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On the Brink
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My confession: I've been experimenting with form. Five memoirs into my career as a writer, I had despaired of digging deeper, I felt trapped by my own smallness, I felt ungraced by me. I wanted to write something new, something that I'd need new words for, need another kind of courage for, and so I began to write about a river, began to write the river as me. This was liberating. This was logic. I called this book FLOW, and I shared it with editors, and the word was: There is too much risk all about the edges of this book, and by the way: Who could care about a river as a she?

Temple University Press cared, thank goodness. And after that, Philadelphians cared—unexpected numbers of them daring to ride back of a river who sulked and prowled and boasted and fought and could not decide, after a century of flogging, whether or not to hope again.

After FLOW there was a novel for young adults—another risk—and after that a corporate fable, ZENOBIA, that is part Calvino, part Phantom Tollbooth, a little bit of Alice in Wonderland. There are more books now, made, and more coming. Each takes me somewhere new. Each feels dangerous. That's where I want to be right now. That is, I'm starting to conclude, what the act of writing is for.

I believe in the memoirs I wrote, and in all the essays in between things, and in the short stories, and in all that led to here—there is no shame there, no second guessing. But here is my now, and here is my confession: I am writing on the brink.

Comments
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From the perspective of a River

I think it's amazing you wrote a novel from the point of view of a River!!! That seems like a real challenge..I couldn't even imagine how someone goes about that.

Will ZENOBIA be part of a series? It sounds like it would make a great series of novels.

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River

I can't seem to stay away from nibbling on the author blogs. I"ve been known to eat 2 orders of big combo sushi at one sitting, horrifying my date.  Red Room is like a big bento box full of every kind of nigiri, maki and sashimi.

It is 1 A.M. and I've come to graze on your web log.

I don't understand why a publishers would balk at the subject of a river as a she . . . just your description, it made my heart flutter with recognition.

When I was very sick in the hospital some eight years back, I had recurrent vision of my life as a slow, green, weighty river cutting through a iridescent meadow.  The river was the color of peridot..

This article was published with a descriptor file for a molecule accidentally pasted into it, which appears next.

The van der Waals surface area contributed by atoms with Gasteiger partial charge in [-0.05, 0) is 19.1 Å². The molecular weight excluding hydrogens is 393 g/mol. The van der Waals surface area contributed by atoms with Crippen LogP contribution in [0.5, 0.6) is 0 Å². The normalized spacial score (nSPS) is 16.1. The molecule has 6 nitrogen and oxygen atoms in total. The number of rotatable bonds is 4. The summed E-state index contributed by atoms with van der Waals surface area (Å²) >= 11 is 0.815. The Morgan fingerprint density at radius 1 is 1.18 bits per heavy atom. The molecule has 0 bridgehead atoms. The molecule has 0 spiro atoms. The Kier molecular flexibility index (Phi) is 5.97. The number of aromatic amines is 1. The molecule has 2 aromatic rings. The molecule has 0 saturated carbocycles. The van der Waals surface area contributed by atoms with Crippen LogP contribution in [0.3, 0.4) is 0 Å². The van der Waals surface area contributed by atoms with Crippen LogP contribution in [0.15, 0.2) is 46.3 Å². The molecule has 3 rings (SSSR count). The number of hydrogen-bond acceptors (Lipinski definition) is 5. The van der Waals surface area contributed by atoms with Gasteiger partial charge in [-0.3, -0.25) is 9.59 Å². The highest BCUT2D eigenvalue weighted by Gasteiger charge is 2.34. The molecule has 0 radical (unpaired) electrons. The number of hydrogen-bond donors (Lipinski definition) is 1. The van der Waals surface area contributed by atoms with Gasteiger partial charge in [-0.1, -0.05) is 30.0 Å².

I will read FLOW.

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Dear Belle, What an

Dear Belle,

What an extraordinary image you had of yourself! And peridot—such a color. I think the question for publishers was, Who would care? And what has amazed me is the nature of those who have, in the end, cared. Not poets necessarily, or those whose lives are entirely wrapped around books—but people who walk beside rivers, row on them, watch them meander. Somehow a river's autobiography has not struck them as strange or off-putting.

I can't even express how grateful I am for the unexpected reader.

Thank you for telling me your story.

Beth

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Bento

Belle, I love that image of Red Room as a bento box. I'm a new member, but I'm finding that metaphor to be deliciously true!

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It turns out that writing

It turns out that writing FLOW became impossible not to do. But the truth is, everything turned around tone. Until I had shaped the sound of the river's voice, I could know nothing of her emotional story (her historical story was deeply researched and full of surprises).

No plans for ZENOBIA as a series so far. But you never know.

Thank you so much for writing.

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Is it really so strange?

To me, hearing that you conceived of the river as a she was what made me want to read the book. To what to you attribute the editors' ambivalence at what seems to me like a completely natural and exciting idea?

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I never thought it was strange...

Nor is writing a book from the perspective of anything non-human so terribly unexpected. There is a turtle out there who talks, thanks to Verlyn Klinkenborg (his book came out just as I was finishing mine). And don't clouds talk in children's books, aren't there words inside the howling of the wind? Pigs talk on Animal Farms and dogs talk, and really, the old oak tree is filled up to its highest branches with some kind of something.

I found it interesting, the publishing reaction, but not upsetting. For in the end, our books find the right homes, and FLOW found Temple, a Philadelphia press that was happy to tell a Philadelphia story.

And I agree with you about the bento box! A fabulous comparison.

b

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Zenobia

Interesting. I have a young woman in one of my novels name Zenobia, much to the consternation of her extremely conservative southern father who will only refer to her as "Z" throughout the story.

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The Zenobia namesake

Zenobia the name turns heads, it really doess. Each of us brings our own understanding of the word, its origins. Of course there is the heroic Zenobia warrior.... But there is also (and here is where our story takes root) the famous Italo Calvino tale called Zenobia, which was a broken, uneven, askew place.

It was the askew-ness of the Calvino vision that gave me a first idea....

I like the idea of your novel!

b